• Not be in a multiple employer arrangement, or employed by a sole proprietorship, through a temp agency, through a consulting firm arrangement that provides labor for higher, if such arrangements are not bona-fide employer-employee relationships;
    • Note, this is not an outright ban on employment through a consulting firm. This is a requirement that has always been present that the consulting firm must have a valid employer-employee relationship with the F-1 student
  • Be employed for no less than 20 hours per week for each qualifying STEM OPT employer;
  • Complete the Form I-983 training plan which identifies goals for the training, how these goals will be achieved through the work-based learning opportunity, creates an evaluation process, and describes the supervision; and

Additionally, STEM OPT employers must maintain a bona fide employer-employee relationship, be an E-verify company, have sufficient resources and personnel available to provide appropriate training, and must implement a formal training program to help the academic learning through practical experience.

In the recent Policy Manual update, USCIS clarifies that F-1 students may be employed by a new startup business so long as all other regulatory requirements and the requirements of the Form I-983 are all met.  Event as a startup, USCIS will review on a case-by-case basis whether or not the F-1 student will be involved in a bona fide employer-employee relationship. Generally speaking, STEM OPT must be a paid training and STEM OPT students must be receive pay that is commensurate to that provided to similarly situated U.S. employees. In the update, USCIS clarifies that “alternative compensation” may be allowed during a STEM extension so long as a bona fide employer-employee relationship can still be shown. USCIS provides examples such as ownership interest in the company such a stock options, as long as this is commensurate with the compensation provided to other similarly situated U.S. workers.

 The December 2023 Policy Manual updates provide critical changes high-skilled immigrants and visa holders should know when navigating F-1/M-1 status and work authorization.


For skilled graduates on OPT/STEM OPT, guidance around startup jobs and alternative compensation like stock options, if commensurate to US workers, enables more career-building with emerging tech employers and emerging technologies. Additionally, even those well into the green card process can now qualify for student status, as long as the applicant is able to clearly show the intent to depart after program completion. This helps smooth the bridge from F-1/STEM OPT to permanent residence for employees indispensable to sponsors.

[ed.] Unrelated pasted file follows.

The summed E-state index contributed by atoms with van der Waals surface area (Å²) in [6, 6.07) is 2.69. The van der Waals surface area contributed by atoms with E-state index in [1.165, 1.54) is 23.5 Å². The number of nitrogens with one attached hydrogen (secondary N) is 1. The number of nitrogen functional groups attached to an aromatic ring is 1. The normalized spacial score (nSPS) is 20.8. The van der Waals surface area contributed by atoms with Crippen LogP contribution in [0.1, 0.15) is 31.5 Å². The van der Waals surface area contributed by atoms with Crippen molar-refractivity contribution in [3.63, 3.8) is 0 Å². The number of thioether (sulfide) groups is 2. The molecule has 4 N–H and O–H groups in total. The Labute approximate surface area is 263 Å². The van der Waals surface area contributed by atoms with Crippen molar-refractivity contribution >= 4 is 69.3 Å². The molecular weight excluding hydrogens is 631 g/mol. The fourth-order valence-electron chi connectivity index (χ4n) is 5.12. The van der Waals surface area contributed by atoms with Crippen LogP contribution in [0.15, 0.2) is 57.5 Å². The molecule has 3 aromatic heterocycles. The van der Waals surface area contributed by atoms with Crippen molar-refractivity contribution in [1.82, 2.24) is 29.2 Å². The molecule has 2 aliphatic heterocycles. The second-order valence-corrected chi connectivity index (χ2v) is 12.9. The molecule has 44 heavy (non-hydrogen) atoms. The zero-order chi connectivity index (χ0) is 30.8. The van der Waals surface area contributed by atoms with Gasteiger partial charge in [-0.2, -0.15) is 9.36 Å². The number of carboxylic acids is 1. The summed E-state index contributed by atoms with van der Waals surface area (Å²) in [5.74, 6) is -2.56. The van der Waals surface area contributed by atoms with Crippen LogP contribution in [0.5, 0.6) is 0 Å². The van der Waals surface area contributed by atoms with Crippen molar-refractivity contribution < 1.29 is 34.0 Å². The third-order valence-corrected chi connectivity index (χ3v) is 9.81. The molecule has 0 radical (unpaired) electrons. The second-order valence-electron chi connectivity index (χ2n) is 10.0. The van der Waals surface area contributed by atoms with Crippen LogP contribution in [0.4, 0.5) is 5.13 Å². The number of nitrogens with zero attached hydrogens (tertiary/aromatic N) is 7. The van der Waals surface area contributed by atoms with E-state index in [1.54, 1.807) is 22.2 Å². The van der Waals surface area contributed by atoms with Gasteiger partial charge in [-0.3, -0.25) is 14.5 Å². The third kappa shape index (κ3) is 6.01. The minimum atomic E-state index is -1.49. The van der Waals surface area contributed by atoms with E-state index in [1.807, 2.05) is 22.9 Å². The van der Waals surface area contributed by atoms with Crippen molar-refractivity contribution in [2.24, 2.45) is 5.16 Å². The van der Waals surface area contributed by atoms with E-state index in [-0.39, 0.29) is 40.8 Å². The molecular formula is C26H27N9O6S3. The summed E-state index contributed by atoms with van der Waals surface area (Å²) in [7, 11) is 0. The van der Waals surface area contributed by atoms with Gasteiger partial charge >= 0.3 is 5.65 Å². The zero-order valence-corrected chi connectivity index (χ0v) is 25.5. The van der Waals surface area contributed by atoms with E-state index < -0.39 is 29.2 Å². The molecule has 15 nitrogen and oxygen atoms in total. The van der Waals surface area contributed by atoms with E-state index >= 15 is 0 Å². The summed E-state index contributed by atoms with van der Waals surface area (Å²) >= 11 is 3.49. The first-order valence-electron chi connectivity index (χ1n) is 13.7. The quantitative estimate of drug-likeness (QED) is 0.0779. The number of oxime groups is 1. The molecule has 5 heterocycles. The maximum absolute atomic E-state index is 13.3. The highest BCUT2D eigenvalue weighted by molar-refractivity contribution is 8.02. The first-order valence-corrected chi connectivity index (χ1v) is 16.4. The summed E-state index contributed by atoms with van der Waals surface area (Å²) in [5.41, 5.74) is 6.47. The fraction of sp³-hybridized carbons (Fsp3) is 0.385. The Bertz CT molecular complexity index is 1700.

While State Department and CBP policies still require caution, the USCIS Policy Manual shifts reflect an encouraging direction to retain high-skilled talent post-graduation. For high-skilled students and degree holders, engage qualified immigration lawyers to incorporate these updates into your career and immigration strategy.

Reddy Neumann Brown PC, located in Houston, Texas, has been serving the business community for over 25 years and is Houston’s largest immigration law firm focused solely on U.S. Employment-based immigration. We work with employers, employees and investors helping them navigate the immigration process quickly and cost-effectively.

By: Steven Brown


Steven Brown is a Partner at Reddy Neumann Brown PC where he works in the Non-immigrant visa department and leads the Litigation Team. His practice covers all phases of the non-immigration visa process including filing H-1B, L-1, E-3, H-4, and H-4 EAD petitions. In the last two years, Steven has successfully handled over 1,000 non-immigrant visa petitions including filing petitions, responding to any necessary Requests for Evidence, and drafting motions and appeals. He has also become a key resource for F-1 students that seek guidance on properly complying with the F-1 visa regulations and any OPT or CPT issues they may have. Additionally, Steven holds a weekly conference call for companies that are part of one of the largest organizations for IT Services companies in America.